A court in the Ecuadorian province of Pastaza, in the eastern part of the country, on Friday issued a historic ruling in favor of the Waorani indigenous ethnicity, which demanded a halt to the bidding of an oil field in its territory because a full consultation has not been carried out, as required by law.

The indigenous ethnic group had asked the court for an action of protection against oil exploitation in the so-called block 22, in bidding by the Ministry of Energy and Hydrocarbons. “This court determines that there is a violation of the constitutional right to prior, free and informed consultation, which is why it accepts the protection action for communities belonging to the Waorani nationality of Pastaza”, was the sentence of Judge Pilar Araujo, according to a communiqué from the Waorani action group.

The ethnic group claimed that a consultation carried out years ago in that region was “vitiated”, “tricky”, and that it did not guarantee the principle of information and freedom of consultation because it was a “deception of communities to justify the oil bidding in the territory”.

A group of Waorani indians protesting against oil exploitation

The judge thus recognized the violation of the right to prior consultation and, consequently, the Ministry must carry out that consultation before bidding for the field. The legal battle of the Waoranis was joined by US actor Leonardo DiCaprio, who today, in a message on social networks, congratulated them on their victory. “The Waorani people have won a legal victory to protect the rainforests from oil drilling and have set a historic precedent for indigenous rights”, indicated the actor.

“It is a triumph for all the indigenous peoples of Ecuador and the world. This is a victory for the Waorani, Shuar, Achuar, Kichwas, Shiwiar, Sapara, Andwa and all the communities of the south-central Amazon in defense of their territory”, agrees a statement from the Waorani Resistance group.

The group, as well as other indigenous people who are part of the population of Ecuador, considered that this is a resolution that represents a “victory for the Amazon” because it will protect some 200,000 hectares of the rainforest from oil extraction.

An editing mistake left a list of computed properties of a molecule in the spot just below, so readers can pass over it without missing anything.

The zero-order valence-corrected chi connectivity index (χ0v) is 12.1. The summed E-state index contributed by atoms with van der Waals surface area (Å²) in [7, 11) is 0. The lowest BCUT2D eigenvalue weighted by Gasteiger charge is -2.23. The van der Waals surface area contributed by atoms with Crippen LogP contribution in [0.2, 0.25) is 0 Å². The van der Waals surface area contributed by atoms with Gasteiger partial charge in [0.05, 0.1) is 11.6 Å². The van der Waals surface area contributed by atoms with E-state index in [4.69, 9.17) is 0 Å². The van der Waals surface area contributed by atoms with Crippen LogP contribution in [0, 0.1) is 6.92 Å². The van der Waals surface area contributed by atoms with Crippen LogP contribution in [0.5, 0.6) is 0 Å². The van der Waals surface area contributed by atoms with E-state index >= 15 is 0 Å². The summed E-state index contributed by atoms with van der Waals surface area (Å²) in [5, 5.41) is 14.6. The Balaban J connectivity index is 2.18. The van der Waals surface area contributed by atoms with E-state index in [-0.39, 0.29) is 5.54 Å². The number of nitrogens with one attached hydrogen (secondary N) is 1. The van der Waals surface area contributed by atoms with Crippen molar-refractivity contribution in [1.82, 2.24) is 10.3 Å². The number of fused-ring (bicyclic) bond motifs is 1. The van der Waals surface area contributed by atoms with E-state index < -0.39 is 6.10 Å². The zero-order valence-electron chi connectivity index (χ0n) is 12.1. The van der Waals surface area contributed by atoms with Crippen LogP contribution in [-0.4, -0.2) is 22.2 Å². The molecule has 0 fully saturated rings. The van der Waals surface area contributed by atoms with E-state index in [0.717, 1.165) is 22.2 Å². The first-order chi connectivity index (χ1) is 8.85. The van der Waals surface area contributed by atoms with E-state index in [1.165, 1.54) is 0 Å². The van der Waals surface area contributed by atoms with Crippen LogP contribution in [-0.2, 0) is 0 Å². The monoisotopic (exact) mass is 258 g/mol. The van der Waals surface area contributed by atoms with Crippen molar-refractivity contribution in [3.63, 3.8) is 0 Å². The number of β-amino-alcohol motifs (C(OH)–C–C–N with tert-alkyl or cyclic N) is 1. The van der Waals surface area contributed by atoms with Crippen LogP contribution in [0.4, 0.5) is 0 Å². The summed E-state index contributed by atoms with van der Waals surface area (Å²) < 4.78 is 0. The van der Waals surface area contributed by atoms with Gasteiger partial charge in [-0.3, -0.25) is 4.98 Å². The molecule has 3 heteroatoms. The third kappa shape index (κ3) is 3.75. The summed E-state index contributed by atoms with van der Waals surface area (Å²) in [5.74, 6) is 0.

According to a document from the Ombudsman’s Office, which was an integral part of the petition against the Ministry of Energy and Hydrocarbons, the prior consultation in Ecuador is based on Article 6 of Convention 169 of the International Labor Organization.

It states that “Governments shall consult the peoples through appropriate procedures with respect to legislative and administrative measures likely to affect them, as well as to participate freely by appropriate means and under the principle of good faith.

It is also contained in the Constitution of the country and its different laws through rules and regulations. “Through the process of prior consultation, the aim is to guarantee the protection of their cultural, social and economic integrity”, emphasizes the Ombudsman’s Office document.

Indigenous peoples oppose oil and mining exploitation because they consider it a threat to their way of life, their traditions, and the Mother Earth. Ecuador’s main oilfields are located in the Amazon, precisely where a large number of indigenous tribes are concentrated.

According to a Twitter message from Waorani Resistance, in 2011 the oil blocks in the Ecuadorian Amazon covered 76% of the total surface area of territories of 7 indigenous nationalities and affected the mobility of isolated collectives like Tagaeri and Taromenane.